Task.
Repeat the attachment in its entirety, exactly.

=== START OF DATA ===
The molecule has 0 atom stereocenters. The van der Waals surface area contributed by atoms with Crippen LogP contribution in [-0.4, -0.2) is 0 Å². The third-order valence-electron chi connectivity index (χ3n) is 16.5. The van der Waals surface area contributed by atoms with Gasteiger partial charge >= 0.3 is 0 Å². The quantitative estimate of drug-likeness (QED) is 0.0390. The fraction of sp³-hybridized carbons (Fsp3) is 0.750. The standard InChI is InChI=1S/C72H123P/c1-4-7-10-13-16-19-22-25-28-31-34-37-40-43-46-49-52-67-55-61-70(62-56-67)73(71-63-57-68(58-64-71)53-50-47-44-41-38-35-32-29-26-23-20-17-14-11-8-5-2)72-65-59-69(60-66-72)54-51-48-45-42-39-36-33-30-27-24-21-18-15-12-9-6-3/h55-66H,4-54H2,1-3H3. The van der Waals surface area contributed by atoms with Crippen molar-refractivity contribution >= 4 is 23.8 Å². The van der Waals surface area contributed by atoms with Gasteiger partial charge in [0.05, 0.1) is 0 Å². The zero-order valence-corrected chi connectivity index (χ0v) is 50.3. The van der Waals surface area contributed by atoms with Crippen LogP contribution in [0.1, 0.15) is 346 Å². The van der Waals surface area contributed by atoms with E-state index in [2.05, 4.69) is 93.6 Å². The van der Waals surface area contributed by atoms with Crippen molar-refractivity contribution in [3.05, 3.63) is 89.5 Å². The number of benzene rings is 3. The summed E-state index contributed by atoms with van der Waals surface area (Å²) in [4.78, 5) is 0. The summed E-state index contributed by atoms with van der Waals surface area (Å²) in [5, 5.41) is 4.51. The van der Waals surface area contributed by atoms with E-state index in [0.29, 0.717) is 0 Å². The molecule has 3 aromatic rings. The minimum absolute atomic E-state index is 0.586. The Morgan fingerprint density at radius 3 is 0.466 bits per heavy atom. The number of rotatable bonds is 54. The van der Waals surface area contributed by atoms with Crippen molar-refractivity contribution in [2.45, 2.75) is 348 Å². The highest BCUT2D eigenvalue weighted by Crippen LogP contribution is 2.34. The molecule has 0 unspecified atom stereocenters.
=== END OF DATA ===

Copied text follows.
The molecule has 0 atom stereocenters. The van der Waals surface area contributed by atoms with Crippen LogP contribution in [-0.4, -0.2) is 0 Å². The third-order valence-electron chi connectivity index (χ3n) is 16.5. The van der Waals surface area contributed by atoms with Gasteiger partial charge >= 0.3 is 0 Å². The quantitative estimate of drug-likeness (QED) is 0.0390. The fraction of sp³-hybridized carbons (Fsp3) is 0.750. The standard InChI is InChI=1S/C72H123P/c1-4-7-10-13-16-19-22-25-28-31-34-37-40-43-46-49-52-67-55-61-70(62-56-67)73(71-63-57-68(58-64-71)53-50-47-44-41-38-35-32-29-26-23-20-17-14-11-8-5-2)72-65-59-69(60-66-72)54-51-48-45-42-39-36-33-30-27-24-21-18-15-12-9-6-3/h55-66H,4-54H2,1-3H3. The van der Waals surface area contributed by atoms with Crippen molar-refractivity contribution >= 4 is 23.8 Å². The van der Waals surface area contributed by atoms with Gasteiger partial charge in [0.05, 0.1) is 0 Å². The zero-order valence-corrected chi connectivity index (χ0v) is 50.3. The van der Waals surface area contributed by atoms with Crippen LogP contribution in [0.1, 0.15) is 346 Å². The van der Waals surface area contributed by atoms with E-state index in [2.05, 4.69) is 93.6 Å². The van der Waals surface area contributed by atoms with Crippen molar-refractivity contribution in [3.05, 3.63) is 89.5 Å². The number of benzene rings is 3. The summed E-state index contributed by atoms with van der Waals surface area (Å²) in [4.78, 5) is 0. The summed E-state index contributed by atoms with van der Waals surface area (Å²) in [5, 5.41) is 4.51. The van der Waals surface area contributed by atoms with E-state index in [0.29, 0.717) is 0 Å². The molecule has 3 aromatic rings. The minimum absolute atomic E-state index is 0.586. The Morgan fingerprint density at radius 3 is 0.466 bits per heavy atom. The number of rotatable bonds is 54. The van der Waals surface area contributed by atoms with Crippen molar-refractivity contribution in [2.45, 2.75) is 348 Å². The highest BCUT2D eigenvalue weighted by Crippen LogP contribution is 2.34. The molecule has 0 unspecified atom stereocenters.